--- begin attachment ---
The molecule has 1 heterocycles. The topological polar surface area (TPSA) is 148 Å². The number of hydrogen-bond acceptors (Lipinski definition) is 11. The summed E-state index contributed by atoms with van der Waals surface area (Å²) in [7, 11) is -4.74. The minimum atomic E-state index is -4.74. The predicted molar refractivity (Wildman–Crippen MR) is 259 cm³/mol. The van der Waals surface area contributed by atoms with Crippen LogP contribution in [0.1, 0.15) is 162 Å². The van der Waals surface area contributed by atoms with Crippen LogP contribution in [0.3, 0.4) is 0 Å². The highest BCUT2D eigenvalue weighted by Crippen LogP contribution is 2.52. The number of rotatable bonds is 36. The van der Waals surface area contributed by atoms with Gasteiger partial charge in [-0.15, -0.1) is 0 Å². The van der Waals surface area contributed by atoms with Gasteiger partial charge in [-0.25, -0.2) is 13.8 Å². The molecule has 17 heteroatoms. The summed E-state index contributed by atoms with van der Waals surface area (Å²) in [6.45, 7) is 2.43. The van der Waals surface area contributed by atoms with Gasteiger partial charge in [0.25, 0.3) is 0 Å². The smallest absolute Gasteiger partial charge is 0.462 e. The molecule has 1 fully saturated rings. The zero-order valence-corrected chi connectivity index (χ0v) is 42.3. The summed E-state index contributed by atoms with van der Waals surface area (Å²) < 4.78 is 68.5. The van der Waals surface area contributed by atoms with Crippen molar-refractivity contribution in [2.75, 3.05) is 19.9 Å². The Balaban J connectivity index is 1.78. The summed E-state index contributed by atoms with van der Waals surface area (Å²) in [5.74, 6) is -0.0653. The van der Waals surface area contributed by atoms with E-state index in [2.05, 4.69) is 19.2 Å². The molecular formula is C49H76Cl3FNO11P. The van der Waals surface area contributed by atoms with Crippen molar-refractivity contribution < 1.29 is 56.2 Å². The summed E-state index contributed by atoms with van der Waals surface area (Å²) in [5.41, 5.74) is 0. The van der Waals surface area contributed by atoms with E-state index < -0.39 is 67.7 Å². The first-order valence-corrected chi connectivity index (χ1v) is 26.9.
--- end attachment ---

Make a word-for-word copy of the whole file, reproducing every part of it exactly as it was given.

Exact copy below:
The molecule has 1 heterocycles. The topological polar surface area (TPSA) is 148 Å². The number of hydrogen-bond acceptors (Lipinski definition) is 11. The summed E-state index contributed by atoms with van der Waals surface area (Å²) in [7, 11) is -4.74. The minimum atomic E-state index is -4.74. The predicted molar refractivity (Wildman–Crippen MR) is 259 cm³/mol. The van der Waals surface area contributed by atoms with Crippen LogP contribution in [0.1, 0.15) is 162 Å². The van der Waals surface area contributed by atoms with Crippen LogP contribution in [0.3, 0.4) is 0 Å². The highest BCUT2D eigenvalue weighted by Crippen LogP contribution is 2.52. The number of rotatable bonds is 36. The van der Waals surface area contributed by atoms with Gasteiger partial charge in [-0.15, -0.1) is 0 Å². The van der Waals surface area contributed by atoms with Gasteiger partial charge in [-0.25, -0.2) is 13.8 Å². The molecule has 17 heteroatoms. The summed E-state index contributed by atoms with van der Waals surface area (Å²) in [6.45, 7) is 2.43. The van der Waals surface area contributed by atoms with Gasteiger partial charge in [0.25, 0.3) is 0 Å². The smallest absolute Gasteiger partial charge is 0.462 e. The molecule has 1 fully saturated rings. The zero-order valence-corrected chi connectivity index (χ0v) is 42.3. The summed E-state index contributed by atoms with van der Waals surface area (Å²) < 4.78 is 68.5. The van der Waals surface area contributed by atoms with Crippen molar-refractivity contribution in [2.75, 3.05) is 19.9 Å². The Balaban J connectivity index is 1.78. The summed E-state index contributed by atoms with van der Waals surface area (Å²) in [5.74, 6) is -0.0653. The van der Waals surface area contributed by atoms with E-state index in [2.05, 4.69) is 19.2 Å². The molecular formula is C49H76Cl3FNO11P. The van der Waals surface area contributed by atoms with Crippen molar-refractivity contribution < 1.29 is 56.2 Å². The summed E-state index contributed by atoms with van der Waals surface area (Å²) in [5.41, 5.74) is 0. The van der Waals surface area contributed by atoms with E-state index < -0.39 is 67.7 Å². The first-order valence-corrected chi connectivity index (χ1v) is 26.9.